Horse Racing / Sports

California Chrome a 5-2 favorite from No. 5 spot

LOUISVILLE, Ky. -- Kentucky Derby favorite California Chrome drew a favorable No. 5 starting spot Wednesday for Saturday's 140th Run for the Roses.

The fear for most Derby connections is the No. 1 post at the rail. That's because the 20-horse field tends to break down toward the rail and squeeze the horse or horses closest to it.

The rail post was drawn by 30-1 shot Vicar's In Trouble, and jockey Rosie Napravnik, interviewed afterward, said that while she was a little taken aback at the bad luck, "Vicar is not in trouble yet."

California Chrome's trainer, Art Sherman, said of the No. 5 spot, "I like it. Victor (jockey Victor Espinoza) likes it. He won his one Kentucky Derby from the No. 5 spot (War Emblem, 2002). I feel no pressure. This is terrific."

California Chrome was given morning line odds of 5-2, and oddsmaker Mike Battaglia remarked that those were quite short "for a 20-horse field."

WHAT ABOUT BOB?

Trainer Bob Baffert has two horses in the Derby, Hoppertunity and Chitu. He says that the extra eighth of a mile in the Derby is "Hoppertunity's friend and is not Chitu's friend."

Baffert talked about Sherman, saying he was happy for him and adding, with true Baffert inability to resist a good line, "He doesn't have as many hoppertunities at this level as some of us."

And then, he had to tell the story of the naming of the horse owned by Mike Pegram, Karl Watson and Paul Weitman.

"I got the horse and I think the initial name was something like 'Anyway U Way,' " Baffert said. "I wondered what kind of name that was.

"I think Karl Watson named him that, but he won't fess up to it now."

As the name was being discussed, Baffert was talking to his wife, Jill, about her friend, Kathleen Hopper, who, with husband Chad, was trying to have a baby. From this sprouted the thought of the name Hoppertunity.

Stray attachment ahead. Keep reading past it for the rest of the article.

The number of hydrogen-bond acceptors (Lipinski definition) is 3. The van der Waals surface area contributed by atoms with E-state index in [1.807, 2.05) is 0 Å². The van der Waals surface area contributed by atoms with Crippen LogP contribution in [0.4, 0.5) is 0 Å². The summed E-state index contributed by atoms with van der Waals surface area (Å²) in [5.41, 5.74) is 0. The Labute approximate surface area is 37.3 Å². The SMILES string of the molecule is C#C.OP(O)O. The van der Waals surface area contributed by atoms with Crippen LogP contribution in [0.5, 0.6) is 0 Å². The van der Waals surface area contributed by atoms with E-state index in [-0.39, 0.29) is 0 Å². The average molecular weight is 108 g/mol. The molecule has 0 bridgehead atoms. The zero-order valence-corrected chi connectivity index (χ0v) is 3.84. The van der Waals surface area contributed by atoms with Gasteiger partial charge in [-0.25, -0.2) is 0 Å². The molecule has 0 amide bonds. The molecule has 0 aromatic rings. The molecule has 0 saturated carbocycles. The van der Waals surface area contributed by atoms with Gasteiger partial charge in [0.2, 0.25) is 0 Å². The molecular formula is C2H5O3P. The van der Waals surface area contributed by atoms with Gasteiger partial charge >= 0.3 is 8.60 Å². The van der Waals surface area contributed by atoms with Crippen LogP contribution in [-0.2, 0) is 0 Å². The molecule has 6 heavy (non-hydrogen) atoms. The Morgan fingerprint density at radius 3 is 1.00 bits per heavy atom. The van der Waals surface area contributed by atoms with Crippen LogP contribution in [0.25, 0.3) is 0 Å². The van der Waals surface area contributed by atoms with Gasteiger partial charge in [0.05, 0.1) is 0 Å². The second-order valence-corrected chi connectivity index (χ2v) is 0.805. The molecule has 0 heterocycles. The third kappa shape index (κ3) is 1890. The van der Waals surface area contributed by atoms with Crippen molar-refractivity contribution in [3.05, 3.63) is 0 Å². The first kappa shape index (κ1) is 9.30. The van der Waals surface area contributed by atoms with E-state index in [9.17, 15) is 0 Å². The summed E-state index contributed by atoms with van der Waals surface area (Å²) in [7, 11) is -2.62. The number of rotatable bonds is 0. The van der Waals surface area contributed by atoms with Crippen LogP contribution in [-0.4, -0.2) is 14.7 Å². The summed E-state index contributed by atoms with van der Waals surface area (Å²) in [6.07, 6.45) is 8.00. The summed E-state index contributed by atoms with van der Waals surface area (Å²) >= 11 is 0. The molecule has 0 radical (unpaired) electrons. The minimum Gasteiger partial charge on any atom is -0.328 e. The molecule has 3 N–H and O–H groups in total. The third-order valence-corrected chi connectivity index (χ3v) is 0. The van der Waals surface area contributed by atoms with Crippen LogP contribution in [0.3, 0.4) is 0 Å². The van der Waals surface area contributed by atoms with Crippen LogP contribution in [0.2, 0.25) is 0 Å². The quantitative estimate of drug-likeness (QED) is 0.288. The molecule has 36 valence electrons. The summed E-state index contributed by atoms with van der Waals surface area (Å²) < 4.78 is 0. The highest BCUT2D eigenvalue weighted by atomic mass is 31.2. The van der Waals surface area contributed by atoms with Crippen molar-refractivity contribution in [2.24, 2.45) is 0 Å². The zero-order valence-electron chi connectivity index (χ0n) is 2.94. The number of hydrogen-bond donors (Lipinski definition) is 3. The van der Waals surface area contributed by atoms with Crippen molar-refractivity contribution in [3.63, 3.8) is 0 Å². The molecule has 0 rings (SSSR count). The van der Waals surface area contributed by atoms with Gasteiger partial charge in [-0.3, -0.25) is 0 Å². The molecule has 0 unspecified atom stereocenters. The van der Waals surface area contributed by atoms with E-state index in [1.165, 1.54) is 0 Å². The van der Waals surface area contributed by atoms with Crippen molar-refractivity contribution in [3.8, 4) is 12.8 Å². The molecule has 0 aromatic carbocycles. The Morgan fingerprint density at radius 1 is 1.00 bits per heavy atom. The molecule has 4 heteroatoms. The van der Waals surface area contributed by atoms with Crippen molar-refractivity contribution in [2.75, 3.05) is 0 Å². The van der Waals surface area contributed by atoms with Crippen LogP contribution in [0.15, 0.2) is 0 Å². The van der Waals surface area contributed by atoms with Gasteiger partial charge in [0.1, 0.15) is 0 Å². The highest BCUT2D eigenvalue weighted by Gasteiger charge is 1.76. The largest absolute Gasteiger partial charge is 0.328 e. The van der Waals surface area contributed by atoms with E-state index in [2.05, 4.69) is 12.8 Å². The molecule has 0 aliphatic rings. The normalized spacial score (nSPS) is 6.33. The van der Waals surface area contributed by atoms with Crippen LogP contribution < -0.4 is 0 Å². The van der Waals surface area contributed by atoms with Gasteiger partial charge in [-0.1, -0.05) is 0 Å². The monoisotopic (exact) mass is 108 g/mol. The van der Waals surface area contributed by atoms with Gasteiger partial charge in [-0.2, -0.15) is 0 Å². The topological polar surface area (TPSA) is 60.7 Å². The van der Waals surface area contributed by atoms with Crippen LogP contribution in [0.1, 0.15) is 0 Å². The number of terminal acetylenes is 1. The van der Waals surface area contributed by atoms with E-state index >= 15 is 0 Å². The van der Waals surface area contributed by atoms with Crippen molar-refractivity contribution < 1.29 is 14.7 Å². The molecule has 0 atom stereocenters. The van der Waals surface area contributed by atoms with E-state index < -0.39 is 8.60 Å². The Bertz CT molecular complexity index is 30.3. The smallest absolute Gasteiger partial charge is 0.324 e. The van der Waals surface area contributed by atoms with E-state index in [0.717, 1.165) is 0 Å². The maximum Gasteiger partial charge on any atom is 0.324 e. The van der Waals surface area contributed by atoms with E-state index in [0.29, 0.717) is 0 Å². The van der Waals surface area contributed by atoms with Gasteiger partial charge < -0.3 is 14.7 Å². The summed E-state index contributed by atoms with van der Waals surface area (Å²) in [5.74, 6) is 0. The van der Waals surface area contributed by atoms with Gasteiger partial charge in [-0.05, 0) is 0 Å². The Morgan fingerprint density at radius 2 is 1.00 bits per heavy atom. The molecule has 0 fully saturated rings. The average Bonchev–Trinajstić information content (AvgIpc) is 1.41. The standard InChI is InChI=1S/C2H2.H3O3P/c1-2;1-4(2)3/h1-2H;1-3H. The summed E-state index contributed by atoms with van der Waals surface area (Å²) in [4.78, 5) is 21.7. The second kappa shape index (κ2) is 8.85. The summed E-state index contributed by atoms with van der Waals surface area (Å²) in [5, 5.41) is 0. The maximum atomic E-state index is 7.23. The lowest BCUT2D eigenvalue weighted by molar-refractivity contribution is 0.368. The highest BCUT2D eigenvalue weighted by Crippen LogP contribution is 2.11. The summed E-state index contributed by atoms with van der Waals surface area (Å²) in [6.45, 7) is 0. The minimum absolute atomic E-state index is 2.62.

The pregnancy did not occur, but the Hoppers have been close fans of the horse ever since.

RAIL TRAVEL

Veteran jockey Mike Smith said that the 20-horse cavalry-charge start doesn't always mean the horse on the rail is in deep trouble, even though the general feeling is that it is better to not be squeezed by the rest of the field.

"The year Smarty Jones won (2004)," said Smith, who will ride Hoppertunity, "I drew the No. 1 hole on Lion Heart. He got out of there so fast I had no problem. He just shot clear of all the trouble and we finished second."

FIXING IT

Paralyzed jockey Ron Turcotte, who won the Kentucky Derby back-to-back with Riva Ridge and Secretariat before suffering his career-ending injury in 1978, posted an angry note on social media that said Churchill Downs has treated him badly in things such as wheelchair access and handicapped parking for his return visits to the Derby.

In response, Churchill Downs said it would fix whatever Turcotte needed.

John Asher, vice president of communications for the track, said Wednesday, "It was clearly a communications problem and we can't say enough about how sorry we are. Ron is a valued member of our family and we'll fix it."

THE LAST WORD

Sherman, trying to put into words just what California Chrome has meant to his legacy and resume: "Before, I was kind of an also-eligible. Now, I'm in the race."

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